Last night (December 19, 2012) I recorded my 1001st night of sleep data using the Zeo sleep monitoring system. I first started using the Zeo on August 6, 2009, and have worn it 81.25% of the time since (1001 out of 1232 nights). Most of the non-Zeo nights have been due to miscellaneous technical problems. I was surprised at how quickly I acclimated to wearing the headband while sleeping, and I have worn it consistently throughout this period, even on the non-Zeo nights. I’m confident that my data, even though it excludes roughly 1 out of every 5 nights, fairly represents my sleep experiences during this time.
The stability of my sleep patterns jumped out at me when I first reviewed the data. For more than three years the basic elements of my sleep–the amounts of REM, deep, and light sleep–have remained very consistent. A typical night includes approximately 30% REM, 15% deep, and 55% light sleep. These percentages vary to a degree, but I found the same fundamental proportions (something like 1/3 to 1/6 to 1/2) in nights of very short total sleep as well as nights of very long total sleep.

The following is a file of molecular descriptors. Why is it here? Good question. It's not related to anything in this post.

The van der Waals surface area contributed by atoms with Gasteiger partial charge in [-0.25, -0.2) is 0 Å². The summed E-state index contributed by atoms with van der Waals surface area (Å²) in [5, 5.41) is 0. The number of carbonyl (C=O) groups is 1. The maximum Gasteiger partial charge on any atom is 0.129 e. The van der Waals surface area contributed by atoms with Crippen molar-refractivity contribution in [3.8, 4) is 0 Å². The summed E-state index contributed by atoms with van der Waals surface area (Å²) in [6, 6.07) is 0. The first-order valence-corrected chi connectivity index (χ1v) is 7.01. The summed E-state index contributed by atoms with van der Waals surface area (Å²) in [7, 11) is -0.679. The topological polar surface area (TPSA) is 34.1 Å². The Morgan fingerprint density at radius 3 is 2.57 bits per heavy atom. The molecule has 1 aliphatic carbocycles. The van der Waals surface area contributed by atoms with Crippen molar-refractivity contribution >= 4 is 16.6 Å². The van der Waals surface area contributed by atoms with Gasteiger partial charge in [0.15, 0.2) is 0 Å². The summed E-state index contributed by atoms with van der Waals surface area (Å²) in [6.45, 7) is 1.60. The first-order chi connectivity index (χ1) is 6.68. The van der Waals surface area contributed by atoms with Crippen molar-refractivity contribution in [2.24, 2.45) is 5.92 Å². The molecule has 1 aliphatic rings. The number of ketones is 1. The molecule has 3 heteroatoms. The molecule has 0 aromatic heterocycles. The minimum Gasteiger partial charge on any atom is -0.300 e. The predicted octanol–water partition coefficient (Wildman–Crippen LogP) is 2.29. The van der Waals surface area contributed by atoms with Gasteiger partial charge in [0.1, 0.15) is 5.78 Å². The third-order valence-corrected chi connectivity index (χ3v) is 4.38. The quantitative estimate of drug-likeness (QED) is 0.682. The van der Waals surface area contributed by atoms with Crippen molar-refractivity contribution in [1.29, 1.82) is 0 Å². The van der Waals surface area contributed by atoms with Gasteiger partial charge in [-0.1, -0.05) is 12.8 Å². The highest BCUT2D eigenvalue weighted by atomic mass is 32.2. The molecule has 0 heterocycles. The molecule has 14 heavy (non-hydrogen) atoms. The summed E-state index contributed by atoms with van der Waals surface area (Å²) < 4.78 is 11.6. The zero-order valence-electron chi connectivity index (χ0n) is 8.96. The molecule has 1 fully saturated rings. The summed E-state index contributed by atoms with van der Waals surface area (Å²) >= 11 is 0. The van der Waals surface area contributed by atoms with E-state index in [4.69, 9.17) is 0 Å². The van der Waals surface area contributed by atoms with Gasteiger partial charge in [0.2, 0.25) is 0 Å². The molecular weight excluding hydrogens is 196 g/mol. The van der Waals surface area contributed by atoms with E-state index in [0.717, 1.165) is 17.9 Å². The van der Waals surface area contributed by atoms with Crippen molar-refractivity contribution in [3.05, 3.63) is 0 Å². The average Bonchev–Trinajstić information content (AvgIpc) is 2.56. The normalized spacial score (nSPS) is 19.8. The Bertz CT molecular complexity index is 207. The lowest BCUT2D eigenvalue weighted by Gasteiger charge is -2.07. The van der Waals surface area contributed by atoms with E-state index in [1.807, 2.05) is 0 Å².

Using the Zeo’s aggregate sleep quality score, the ZQ, my monthly average has hovered around 90 for this entire period. My highest monthly ZQ was 96, in November 2010 (a year of a particularly restful Thanksgiving vacation) and my lowest monthly ZQ was 86, in June 2010 (of time of moving houses). My average ZQ was between 88 and 92 for 33 out of the 41 months for which I have data.
Over the next few weeks I’ll share more detailed analyses of this collection of data. During this time I have also been keeping a dream journal (@500 reports), and naturally I’ll be looking at patterns of dreaming in relation to the Zeo sleep measurements. Soon I should have all this material, Zeo + dream reports, available for anyone to study on the Sleep and Dream Database.
If you have any questions or hypotheses you think I should test with this data, let me know!